An official with the Russian-backed administration in Enerhodar said earlier this week that Ukrainian forces had repeatedly attacked the plant, according to Reuters.

Ukrainian President Volodymyr Zelenskyy said in his daily video address on Friday that Russia was committing acts of “nuclear terrorism.”

“Russia must take responsibility for the very fact of creating a threat to a nuclear plant,” he said.

Corn shipments

Three more ships carrying thousands of metric tons of corn left Ukrainian ports Friday in a sign that a deal to allow exports of Ukrainian grain, held up since Russia’s invasion of its neighbor in February, is starting to work.

The ships departed for Ireland, the United Kingdom and Turkey. Another ship, the Razoni, left Ukraine on Monday for Lebanon, carrying the first grain shipment through the Black Sea since the start of the war.

In New York on Friday, U.N. spokesperson Stephane Dujarric said another ship was headed toward the Ukrainian port of Chornomorsk to pick up a grain shipment.

The U.N. and Turkey recently brokered a deal, the Black Sea Grain Initiative, aimed at enabling Ukraine to export about 22 million metric tons of grain currently stuck in silos and port storage facilities. The deal is meant to ease a global food crisis marked by soaring prices and food shortages in some regions.

Ukraine and Russia are key global suppliers of the wheat, corn, barley and sunflower oil that millions of people in Africa, the Middle East and parts of Asia rely on for survival.

In another hopeful sign, Taras Vysotsky, Ukraine’s first deputy minister of agriculture, said the country could start exporting wheat from this year’s harvest through its seaports as early as next month. According to Reuters, Vysotsky said Ukraine hoped in several months to increase shipments of grain through the route from 1 million metric tons expected this month to between 3 million and 3.5 million metric tons per month.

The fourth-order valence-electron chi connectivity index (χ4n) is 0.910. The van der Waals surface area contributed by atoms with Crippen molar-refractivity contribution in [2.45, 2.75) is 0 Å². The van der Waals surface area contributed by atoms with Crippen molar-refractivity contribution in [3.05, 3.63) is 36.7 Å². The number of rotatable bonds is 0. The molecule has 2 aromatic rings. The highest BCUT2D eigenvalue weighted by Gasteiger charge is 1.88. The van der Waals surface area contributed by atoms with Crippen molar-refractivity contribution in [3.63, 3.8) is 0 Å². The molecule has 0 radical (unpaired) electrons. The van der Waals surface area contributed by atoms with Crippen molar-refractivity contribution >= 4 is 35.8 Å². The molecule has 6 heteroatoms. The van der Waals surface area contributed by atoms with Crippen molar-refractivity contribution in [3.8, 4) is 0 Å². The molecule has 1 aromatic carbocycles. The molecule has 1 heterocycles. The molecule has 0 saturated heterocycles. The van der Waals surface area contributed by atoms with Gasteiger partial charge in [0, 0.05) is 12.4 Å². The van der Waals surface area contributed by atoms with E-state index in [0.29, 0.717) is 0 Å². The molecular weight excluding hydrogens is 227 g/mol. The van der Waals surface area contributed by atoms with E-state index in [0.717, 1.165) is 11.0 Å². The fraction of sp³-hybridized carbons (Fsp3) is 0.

The initiative will run for a 120 day-period that ends in late November.

A backlog of nearly 30 ships that have been stranded in Ukraine’s southern ports because of the war has entered its sixth month. The Joint Coordination Center, or JCC, a body set up under the Black Sea Grain Initiative, says the ships need to move out so other ships can enter the ports and collect food for transport to world markets.

The crews and cargo of the vessels that set sail Friday will undergo checks at the JCC inspection area in Turkey’s territorial waters before moving on toward their destinations.

The JCC says that based on its experience with the first ship that sailed Monday, it is now testing moving multiple ships in the safe corridor, both outbound and inbound.

 

Erdogan in Russia

Meanwhile, Turkish President Recep Tayyip Erdogan visited Russia on Friday for talks with President Vladimir Putin that included the grain deal, prospects for talks on ending hostilities in Ukraine, and the situation in Syria.

In a statement issued at the conclusion of the talks in Sochi, which lasted four hours, Putin and Erdogan emphasized “the necessity of a complete fulfillment” of the grain deal.